World Wetlands Day 2000: an inspirational message
2 February 2000 - WORLD WETLANDS DAY
CELEBRATING OUR WETLANDS OF INTERNATIONAL IMPORTANCE
A message from the Secretary General of the Convention on Wetlands
We are entering the 21st Century with 1013 sites inscribed by 117 countries in the List of Wetlands of International Importance. They range from the 1 hectare unique mangrove ecosystem on Christmas Island (Australia) to the 6.8 million hectares of the Okavango Delta System in Botswana; from the Rasmussen Lowlands near the Arctic Polar Circle in Canada, to the Atlantic Coast Reserve in Tierra del Fuego, Argentina; from the Skocjan Caves in Slovenia to the Asraq Oasis of Jordan.
In the almost 80 million hectares covered by all these sites of particular importance, there are all sorts of wet habitats, inhabited by an impressive array of species. They provide significant benefits to humanity in general because of the ecological functions they perform in the global ecosystem. Locally, in many cases they also provide renewable resources that are of economic and social importance. Frequently, they are key components of water systems, helping to satisfy environmental and human needs.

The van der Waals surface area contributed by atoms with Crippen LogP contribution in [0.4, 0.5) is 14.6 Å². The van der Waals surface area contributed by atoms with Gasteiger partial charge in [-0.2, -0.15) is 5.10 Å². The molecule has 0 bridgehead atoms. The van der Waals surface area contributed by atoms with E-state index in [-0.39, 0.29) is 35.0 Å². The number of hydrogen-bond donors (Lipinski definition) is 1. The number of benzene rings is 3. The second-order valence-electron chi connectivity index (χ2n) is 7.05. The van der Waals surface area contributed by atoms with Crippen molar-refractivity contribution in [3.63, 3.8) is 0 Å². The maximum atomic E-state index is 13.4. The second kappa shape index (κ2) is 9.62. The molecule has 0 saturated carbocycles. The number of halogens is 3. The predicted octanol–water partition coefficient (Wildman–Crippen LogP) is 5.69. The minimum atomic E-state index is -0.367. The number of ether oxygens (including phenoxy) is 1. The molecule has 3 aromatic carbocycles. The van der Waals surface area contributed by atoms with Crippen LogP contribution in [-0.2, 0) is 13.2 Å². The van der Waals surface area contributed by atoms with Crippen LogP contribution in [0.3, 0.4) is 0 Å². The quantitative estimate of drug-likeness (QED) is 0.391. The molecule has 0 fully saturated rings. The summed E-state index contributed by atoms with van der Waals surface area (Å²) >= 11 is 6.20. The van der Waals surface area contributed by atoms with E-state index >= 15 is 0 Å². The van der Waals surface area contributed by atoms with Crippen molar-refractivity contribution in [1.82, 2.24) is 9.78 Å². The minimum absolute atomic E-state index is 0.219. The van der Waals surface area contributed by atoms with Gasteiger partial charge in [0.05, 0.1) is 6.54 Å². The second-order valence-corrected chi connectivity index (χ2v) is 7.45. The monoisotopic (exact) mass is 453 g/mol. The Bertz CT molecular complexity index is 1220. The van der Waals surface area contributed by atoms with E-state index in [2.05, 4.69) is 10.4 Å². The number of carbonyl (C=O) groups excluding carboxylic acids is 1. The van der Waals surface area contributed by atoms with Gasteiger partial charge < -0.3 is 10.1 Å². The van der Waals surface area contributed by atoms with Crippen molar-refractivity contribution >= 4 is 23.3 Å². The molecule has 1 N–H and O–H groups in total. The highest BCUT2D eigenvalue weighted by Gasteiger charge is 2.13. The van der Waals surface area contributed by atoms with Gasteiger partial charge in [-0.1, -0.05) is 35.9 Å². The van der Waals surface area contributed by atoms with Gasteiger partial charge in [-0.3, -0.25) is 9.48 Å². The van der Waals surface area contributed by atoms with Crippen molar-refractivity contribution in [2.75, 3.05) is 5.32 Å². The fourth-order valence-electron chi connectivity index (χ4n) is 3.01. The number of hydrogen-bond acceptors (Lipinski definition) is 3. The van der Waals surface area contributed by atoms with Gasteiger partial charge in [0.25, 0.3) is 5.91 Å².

This World Wetlands Day provides an occasion to celebrate our Wetlands of International Importance. They deserve such celebration. And not only the 1011 sites that are already in the Ramsar List, but also all the many others that fully qualify for inclusion in the List but have not yet been designated. The Conventions target is to have 2000 listed sites by 2005. World Wetlands Day 2000 provides a good occasion to advance towards that target and help to achieve the Vision for the Ramsar List: "to develop and maintain an international network of wetlands which are important for the conservation of global biological diversity and for sustaining human life through the ecological and hydrological functions they perform".
I invite you to make people in your country more fully aware of the treasures that they have in their wetlands already included in the Ramsar List and in those that could be listed.
At the same time, do not forget the other wetlands, those which might not qualify for inclusion in the List but which are nonetheless very significant for the people around them. They, too, deserve to be celebrated their conservation and sustainable use may well be as important for local communities as is the caring for the mega-sites. As in all other aspects of nature conservation and sustainable use of natural resources, peoples involvement is the only good recipe for long-lasting solutions.
Celebrating wetlands is celebrating life on Earth, it is celebrating the invisible but essential link that exists between us, as human beings, and the rest of this apparently unique and complex phenomenon in the universe.
3 January 2000